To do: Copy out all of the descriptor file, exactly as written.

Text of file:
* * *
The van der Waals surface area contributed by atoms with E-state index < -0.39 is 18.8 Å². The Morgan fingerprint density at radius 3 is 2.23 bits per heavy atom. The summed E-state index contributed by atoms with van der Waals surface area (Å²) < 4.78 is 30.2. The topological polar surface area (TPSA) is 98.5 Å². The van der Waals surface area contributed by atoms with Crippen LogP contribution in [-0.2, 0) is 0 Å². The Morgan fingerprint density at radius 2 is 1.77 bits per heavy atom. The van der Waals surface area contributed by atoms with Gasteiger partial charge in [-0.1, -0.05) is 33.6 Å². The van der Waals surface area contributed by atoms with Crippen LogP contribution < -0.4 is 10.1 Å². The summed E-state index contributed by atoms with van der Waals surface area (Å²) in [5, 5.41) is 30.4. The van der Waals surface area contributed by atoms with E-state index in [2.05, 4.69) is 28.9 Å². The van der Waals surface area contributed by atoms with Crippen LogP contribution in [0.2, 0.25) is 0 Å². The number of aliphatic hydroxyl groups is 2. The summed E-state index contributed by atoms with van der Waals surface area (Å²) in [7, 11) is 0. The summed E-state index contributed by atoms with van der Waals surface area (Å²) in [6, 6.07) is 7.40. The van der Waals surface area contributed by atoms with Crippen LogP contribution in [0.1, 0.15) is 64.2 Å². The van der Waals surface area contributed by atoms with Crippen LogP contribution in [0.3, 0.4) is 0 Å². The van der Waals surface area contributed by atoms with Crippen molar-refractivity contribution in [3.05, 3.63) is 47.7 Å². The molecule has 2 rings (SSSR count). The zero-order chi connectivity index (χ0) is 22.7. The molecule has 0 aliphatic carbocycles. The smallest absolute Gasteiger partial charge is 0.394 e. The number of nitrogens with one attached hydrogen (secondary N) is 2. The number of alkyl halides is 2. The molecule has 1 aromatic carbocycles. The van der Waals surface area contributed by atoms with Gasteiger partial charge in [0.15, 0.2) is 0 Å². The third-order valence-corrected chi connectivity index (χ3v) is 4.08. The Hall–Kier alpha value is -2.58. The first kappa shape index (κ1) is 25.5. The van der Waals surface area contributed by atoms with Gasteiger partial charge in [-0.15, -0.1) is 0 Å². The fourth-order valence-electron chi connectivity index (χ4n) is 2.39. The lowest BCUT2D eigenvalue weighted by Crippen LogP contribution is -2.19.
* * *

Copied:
The van der Waals surface area contributed by atoms with E-state index < -0.39 is 18.8 Å². The Morgan fingerprint density at radius 3 is 2.23 bits per heavy atom. The summed E-state index contributed by atoms with van der Waals surface area (Å²) < 4.78 is 30.2. The topological polar surface area (TPSA) is 98.5 Å². The van der Waals surface area contributed by atoms with Crippen LogP contribution in [-0.2, 0) is 0 Å². The Morgan fingerprint density at radius 2 is 1.77 bits per heavy atom. The van der Waals surface area contributed by atoms with Gasteiger partial charge in [-0.1, -0.05) is 33.6 Å². The van der Waals surface area contributed by atoms with Crippen LogP contribution < -0.4 is 10.1 Å². The summed E-state index contributed by atoms with van der Waals surface area (Å²) in [5, 5.41) is 30.4. The van der Waals surface area contributed by atoms with E-state index in [2.05, 4.69) is 28.9 Å². The van der Waals surface area contributed by atoms with Crippen LogP contribution in [0.2, 0.25) is 0 Å². The number of aliphatic hydroxyl groups is 2. The summed E-state index contributed by atoms with van der Waals surface area (Å²) in [7, 11) is 0. The summed E-state index contributed by atoms with van der Waals surface area (Å²) in [6, 6.07) is 7.40. The van der Waals surface area contributed by atoms with Crippen LogP contribution in [0.1, 0.15) is 64.2 Å². The van der Waals surface area contributed by atoms with Crippen LogP contribution in [0.3, 0.4) is 0 Å². The van der Waals surface area contributed by atoms with Crippen molar-refractivity contribution in [3.05, 3.63) is 47.7 Å². The molecule has 2 rings (SSSR count). The zero-order chi connectivity index (χ0) is 22.7. The molecule has 0 aliphatic carbocycles. The smallest absolute Gasteiger partial charge is 0.394 e. The number of nitrogens with one attached hydrogen (secondary N) is 2. The number of alkyl halides is 2. The molecule has 1 aromatic carbocycles. The van der Waals surface area contributed by atoms with Gasteiger partial charge in [0.15, 0.2) is 0 Å². The third-order valence-corrected chi connectivity index (χ3v) is 4.08. The Hall–Kier alpha value is -2.58. The first kappa shape index (κ1) is 25.5. The van der Waals surface area contributed by atoms with Gasteiger partial charge in [-0.15, -0.1) is 0 Å². The fourth-order valence-electron chi connectivity index (χ4n) is 2.39. The lowest BCUT2D eigenvalue weighted by Crippen LogP contribution is -2.19.